Using multivariate adaptive regression splining (MARS) to identify factors affecting the performance of dock-based bikesharing: The case of Chicago’s Divvy system

This study explores factors contributing to the uneven success of past expansions of dock-based public bikesharing systems, in which middle- and - higher-income neighborhoods have tended to benefit considerably more than poorer neighborhoods. After a review of the differing performance of the three phases of expansion by Chicago's Divvy bikeshare system, this study uses multivariate adaptive regression splining (MARS) to select among more than 100 community- and station-level factors to explain variations in Divvy system usage at the station level. MARS demonstrates that neighborhood racial and ethnic diversity, proportion of condominium units, and job accessibility to public transit are strongly and positively correlated with total annual station trips, whereas percentage unemployed, average distance to Divvy stations, and percentage of residential foreclosures are negatively correlated. Model results are compared with those of earlier studies to foster insights into ways to more accurately predict the use of bikesharing systems across urban neighborhoods.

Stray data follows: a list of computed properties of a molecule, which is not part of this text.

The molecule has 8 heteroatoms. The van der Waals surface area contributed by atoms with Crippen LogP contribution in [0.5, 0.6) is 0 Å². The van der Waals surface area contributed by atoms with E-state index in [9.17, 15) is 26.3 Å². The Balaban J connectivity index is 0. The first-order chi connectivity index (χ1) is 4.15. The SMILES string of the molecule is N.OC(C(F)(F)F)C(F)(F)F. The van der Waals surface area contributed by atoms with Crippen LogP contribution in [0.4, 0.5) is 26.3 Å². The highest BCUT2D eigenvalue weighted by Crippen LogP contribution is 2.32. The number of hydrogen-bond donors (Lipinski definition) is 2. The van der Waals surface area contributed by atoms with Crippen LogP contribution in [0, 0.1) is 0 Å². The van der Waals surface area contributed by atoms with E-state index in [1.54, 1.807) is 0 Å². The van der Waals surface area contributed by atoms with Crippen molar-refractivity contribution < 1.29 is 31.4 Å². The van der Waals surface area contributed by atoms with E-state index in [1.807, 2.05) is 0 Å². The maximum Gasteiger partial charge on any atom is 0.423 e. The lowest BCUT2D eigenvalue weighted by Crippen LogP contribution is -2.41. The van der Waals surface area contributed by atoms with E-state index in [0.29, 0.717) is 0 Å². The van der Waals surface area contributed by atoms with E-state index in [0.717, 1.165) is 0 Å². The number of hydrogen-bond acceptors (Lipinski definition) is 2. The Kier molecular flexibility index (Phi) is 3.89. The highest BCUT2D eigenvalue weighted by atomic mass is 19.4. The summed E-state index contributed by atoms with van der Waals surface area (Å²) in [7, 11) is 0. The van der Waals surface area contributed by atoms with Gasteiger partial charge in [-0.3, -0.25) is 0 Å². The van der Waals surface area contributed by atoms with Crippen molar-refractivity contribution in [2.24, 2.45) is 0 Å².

Language

  • English

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Filing Info

  • Accession Number: 01767837
  • Record Type: Publication
  • Files: TRIS
  • Created Date: Feb 4 2021 4:02PM